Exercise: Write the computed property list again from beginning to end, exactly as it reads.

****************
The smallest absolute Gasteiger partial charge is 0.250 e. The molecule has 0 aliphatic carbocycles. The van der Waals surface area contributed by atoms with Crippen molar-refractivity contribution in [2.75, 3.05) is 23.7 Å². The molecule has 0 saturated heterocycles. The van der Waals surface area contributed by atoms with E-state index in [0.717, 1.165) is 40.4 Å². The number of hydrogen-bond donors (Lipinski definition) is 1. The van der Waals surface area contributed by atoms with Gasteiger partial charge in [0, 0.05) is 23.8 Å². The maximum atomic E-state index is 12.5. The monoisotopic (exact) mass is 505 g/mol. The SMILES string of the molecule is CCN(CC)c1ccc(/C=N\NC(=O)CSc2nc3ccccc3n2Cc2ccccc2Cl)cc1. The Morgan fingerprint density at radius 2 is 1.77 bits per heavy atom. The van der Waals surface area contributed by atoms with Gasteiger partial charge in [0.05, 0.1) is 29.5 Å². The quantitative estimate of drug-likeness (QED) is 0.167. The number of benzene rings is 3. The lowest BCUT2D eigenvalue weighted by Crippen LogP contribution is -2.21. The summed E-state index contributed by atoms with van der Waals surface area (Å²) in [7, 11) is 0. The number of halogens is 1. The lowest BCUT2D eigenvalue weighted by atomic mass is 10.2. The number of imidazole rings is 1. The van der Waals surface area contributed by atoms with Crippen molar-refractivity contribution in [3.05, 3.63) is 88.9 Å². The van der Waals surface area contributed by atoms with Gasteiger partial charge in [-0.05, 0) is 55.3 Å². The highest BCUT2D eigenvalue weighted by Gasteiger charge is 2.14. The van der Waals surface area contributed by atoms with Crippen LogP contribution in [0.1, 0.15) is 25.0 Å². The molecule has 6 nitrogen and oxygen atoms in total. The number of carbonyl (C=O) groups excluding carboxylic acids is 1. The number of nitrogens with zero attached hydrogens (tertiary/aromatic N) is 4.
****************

The smallest absolute Gasteiger partial charge is 0.250 e. The molecule has 0 aliphatic carbocycles. The van der Waals surface area contributed by atoms with Crippen molar-refractivity contribution in [2.75, 3.05) is 23.7 Å². The molecule has 0 saturated heterocycles. The van der Waals surface area contributed by atoms with E-state index in [0.717, 1.165) is 40.4 Å². The number of hydrogen-bond donors (Lipinski definition) is 1. The van der Waals surface area contributed by atoms with Gasteiger partial charge in [0, 0.05) is 23.8 Å². The maximum atomic E-state index is 12.5. The monoisotopic (exact) mass is 505 g/mol. The SMILES string of the molecule is CCN(CC)c1ccc(/C=N\NC(=O)CSc2nc3ccccc3n2Cc2ccccc2Cl)cc1. The Morgan fingerprint density at radius 2 is 1.77 bits per heavy atom. The van der Waals surface area contributed by atoms with Gasteiger partial charge in [0.05, 0.1) is 29.5 Å². The quantitative estimate of drug-likeness (QED) is 0.167. The number of benzene rings is 3. The lowest BCUT2D eigenvalue weighted by Crippen LogP contribution is -2.21. The summed E-state index contributed by atoms with van der Waals surface area (Å²) in [7, 11) is 0. The number of halogens is 1. The lowest BCUT2D eigenvalue weighted by atomic mass is 10.2. The number of imidazole rings is 1. The van der Waals surface area contributed by atoms with Crippen molar-refractivity contribution in [3.05, 3.63) is 88.9 Å². The van der Waals surface area contributed by atoms with Gasteiger partial charge in [-0.05, 0) is 55.3 Å². The highest BCUT2D eigenvalue weighted by Gasteiger charge is 2.14. The van der Waals surface area contributed by atoms with Crippen LogP contribution in [0.1, 0.15) is 25.0 Å². The molecule has 6 nitrogen and oxygen atoms in total. The number of carbonyl (C=O) groups excluding carboxylic acids is 1. The number of nitrogens with zero attached hydrogens (tertiary/aromatic N) is 4.